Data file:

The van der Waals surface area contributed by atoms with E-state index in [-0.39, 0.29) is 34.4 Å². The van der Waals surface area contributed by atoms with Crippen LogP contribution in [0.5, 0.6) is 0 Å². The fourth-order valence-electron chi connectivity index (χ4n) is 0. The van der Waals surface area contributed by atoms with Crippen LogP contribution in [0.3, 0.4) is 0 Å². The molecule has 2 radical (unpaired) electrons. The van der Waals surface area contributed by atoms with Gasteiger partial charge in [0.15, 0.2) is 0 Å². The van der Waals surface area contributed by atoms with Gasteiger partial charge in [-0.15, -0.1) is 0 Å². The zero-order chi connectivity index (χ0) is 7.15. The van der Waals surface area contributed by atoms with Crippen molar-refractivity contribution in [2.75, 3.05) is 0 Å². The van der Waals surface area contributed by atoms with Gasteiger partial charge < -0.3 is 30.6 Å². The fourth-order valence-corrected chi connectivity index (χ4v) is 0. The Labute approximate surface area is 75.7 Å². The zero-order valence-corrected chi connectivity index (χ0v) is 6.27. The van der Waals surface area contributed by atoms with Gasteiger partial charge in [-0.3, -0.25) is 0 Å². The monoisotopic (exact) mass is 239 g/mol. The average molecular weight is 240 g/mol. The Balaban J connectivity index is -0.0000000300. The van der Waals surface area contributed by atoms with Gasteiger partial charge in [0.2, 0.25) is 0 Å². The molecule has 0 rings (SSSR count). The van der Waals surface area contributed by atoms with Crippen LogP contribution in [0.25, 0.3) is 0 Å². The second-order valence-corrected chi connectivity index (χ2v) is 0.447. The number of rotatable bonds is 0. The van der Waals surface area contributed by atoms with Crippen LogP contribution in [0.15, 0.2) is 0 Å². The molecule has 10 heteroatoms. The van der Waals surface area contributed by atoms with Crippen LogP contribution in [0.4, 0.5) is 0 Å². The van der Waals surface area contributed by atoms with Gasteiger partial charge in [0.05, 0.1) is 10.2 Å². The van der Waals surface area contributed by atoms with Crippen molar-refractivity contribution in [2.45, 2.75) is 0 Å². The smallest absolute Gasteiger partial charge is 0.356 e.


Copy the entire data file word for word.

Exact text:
The van der Waals surface area contributed by atoms with E-state index in [-0.39, 0.29) is 34.4 Å². The van der Waals surface area contributed by atoms with Crippen LogP contribution in [0.5, 0.6) is 0 Å². The fourth-order valence-electron chi connectivity index (χ4n) is 0. The van der Waals surface area contributed by atoms with Crippen LogP contribution in [0.3, 0.4) is 0 Å². The molecule has 2 radical (unpaired) electrons. The van der Waals surface area contributed by atoms with Gasteiger partial charge in [0.15, 0.2) is 0 Å². The van der Waals surface area contributed by atoms with Gasteiger partial charge in [-0.15, -0.1) is 0 Å². The zero-order chi connectivity index (χ0) is 7.15. The van der Waals surface area contributed by atoms with Crippen molar-refractivity contribution in [2.75, 3.05) is 0 Å². The van der Waals surface area contributed by atoms with Gasteiger partial charge < -0.3 is 30.6 Å². The fourth-order valence-corrected chi connectivity index (χ4v) is 0. The Labute approximate surface area is 75.7 Å². The zero-order valence-corrected chi connectivity index (χ0v) is 6.27. The van der Waals surface area contributed by atoms with Gasteiger partial charge in [-0.3, -0.25) is 0 Å². The monoisotopic (exact) mass is 239 g/mol. The average molecular weight is 240 g/mol. The Balaban J connectivity index is -0.0000000300. The van der Waals surface area contributed by atoms with Gasteiger partial charge in [0.2, 0.25) is 0 Å². The molecule has 0 rings (SSSR count). The van der Waals surface area contributed by atoms with Crippen LogP contribution in [0.25, 0.3) is 0 Å². The second-order valence-corrected chi connectivity index (χ2v) is 0.447. The number of rotatable bonds is 0. The van der Waals surface area contributed by atoms with Crippen LogP contribution in [0.15, 0.2) is 0 Å². The molecule has 10 heteroatoms. The van der Waals surface area contributed by atoms with Crippen LogP contribution in [0.4, 0.5) is 0 Å². The van der Waals surface area contributed by atoms with Gasteiger partial charge in [0.05, 0.1) is 10.2 Å². The van der Waals surface area contributed by atoms with Crippen molar-refractivity contribution in [2.45, 2.75) is 0 Å². The smallest absolute Gasteiger partial charge is 0.356 e.